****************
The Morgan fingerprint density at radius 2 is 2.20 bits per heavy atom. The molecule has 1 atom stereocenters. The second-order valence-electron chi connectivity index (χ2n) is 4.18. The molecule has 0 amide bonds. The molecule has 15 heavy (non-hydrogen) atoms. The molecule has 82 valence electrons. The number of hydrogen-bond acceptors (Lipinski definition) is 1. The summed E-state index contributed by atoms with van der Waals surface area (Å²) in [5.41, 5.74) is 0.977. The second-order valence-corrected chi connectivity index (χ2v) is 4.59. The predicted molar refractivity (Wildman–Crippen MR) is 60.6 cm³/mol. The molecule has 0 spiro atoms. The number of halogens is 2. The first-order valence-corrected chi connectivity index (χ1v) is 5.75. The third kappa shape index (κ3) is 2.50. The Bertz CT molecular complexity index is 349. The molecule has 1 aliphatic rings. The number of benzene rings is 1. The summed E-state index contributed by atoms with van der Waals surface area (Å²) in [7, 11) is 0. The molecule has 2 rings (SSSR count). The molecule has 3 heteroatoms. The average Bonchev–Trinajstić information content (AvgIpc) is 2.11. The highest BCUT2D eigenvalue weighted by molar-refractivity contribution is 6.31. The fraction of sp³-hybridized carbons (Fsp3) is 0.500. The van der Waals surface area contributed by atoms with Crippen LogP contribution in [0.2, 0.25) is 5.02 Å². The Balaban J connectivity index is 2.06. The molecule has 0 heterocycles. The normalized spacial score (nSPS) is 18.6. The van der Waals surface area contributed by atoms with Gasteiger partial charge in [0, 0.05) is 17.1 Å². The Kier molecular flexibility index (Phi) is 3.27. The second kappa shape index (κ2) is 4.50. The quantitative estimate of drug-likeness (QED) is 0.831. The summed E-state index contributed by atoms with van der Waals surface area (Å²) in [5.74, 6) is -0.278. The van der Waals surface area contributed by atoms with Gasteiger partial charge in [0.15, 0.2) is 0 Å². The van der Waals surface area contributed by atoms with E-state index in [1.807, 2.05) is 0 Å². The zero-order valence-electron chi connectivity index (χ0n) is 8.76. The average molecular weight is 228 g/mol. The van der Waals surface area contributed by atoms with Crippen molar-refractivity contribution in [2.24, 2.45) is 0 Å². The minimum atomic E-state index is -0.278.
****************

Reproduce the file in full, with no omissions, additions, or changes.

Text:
The Morgan fingerprint density at radius 2 is 2.20 bits per heavy atom. The molecule has 1 atom stereocenters. The second-order valence-electron chi connectivity index (χ2n) is 4.18. The molecule has 0 amide bonds. The molecule has 15 heavy (non-hydrogen) atoms. The molecule has 82 valence electrons. The number of hydrogen-bond acceptors (Lipinski definition) is 1. The summed E-state index contributed by atoms with van der Waals surface area (Å²) in [5.41, 5.74) is 0.977. The second-order valence-corrected chi connectivity index (χ2v) is 4.59. The predicted molar refractivity (Wildman–Crippen MR) is 60.6 cm³/mol. The molecule has 0 spiro atoms. The number of halogens is 2. The first-order valence-corrected chi connectivity index (χ1v) is 5.75. The third kappa shape index (κ3) is 2.50. The Bertz CT molecular complexity index is 349. The molecule has 1 aliphatic rings. The number of benzene rings is 1. The summed E-state index contributed by atoms with van der Waals surface area (Å²) in [7, 11) is 0. The molecule has 2 rings (SSSR count). The molecule has 3 heteroatoms. The average Bonchev–Trinajstić information content (AvgIpc) is 2.11. The highest BCUT2D eigenvalue weighted by molar-refractivity contribution is 6.31. The fraction of sp³-hybridized carbons (Fsp3) is 0.500. The van der Waals surface area contributed by atoms with Crippen LogP contribution in [0.2, 0.25) is 5.02 Å². The Balaban J connectivity index is 2.06. The molecule has 0 heterocycles. The normalized spacial score (nSPS) is 18.6. The van der Waals surface area contributed by atoms with Gasteiger partial charge in [0, 0.05) is 17.1 Å². The Kier molecular flexibility index (Phi) is 3.27. The second kappa shape index (κ2) is 4.50. The quantitative estimate of drug-likeness (QED) is 0.831. The summed E-state index contributed by atoms with van der Waals surface area (Å²) in [5.74, 6) is -0.278. The van der Waals surface area contributed by atoms with Gasteiger partial charge in [0.15, 0.2) is 0 Å². The van der Waals surface area contributed by atoms with E-state index in [1.807, 2.05) is 0 Å². The zero-order valence-electron chi connectivity index (χ0n) is 8.76. The average molecular weight is 228 g/mol. The van der Waals surface area contributed by atoms with Crippen molar-refractivity contribution in [2.24, 2.45) is 0 Å². The minimum atomic E-state index is -0.278.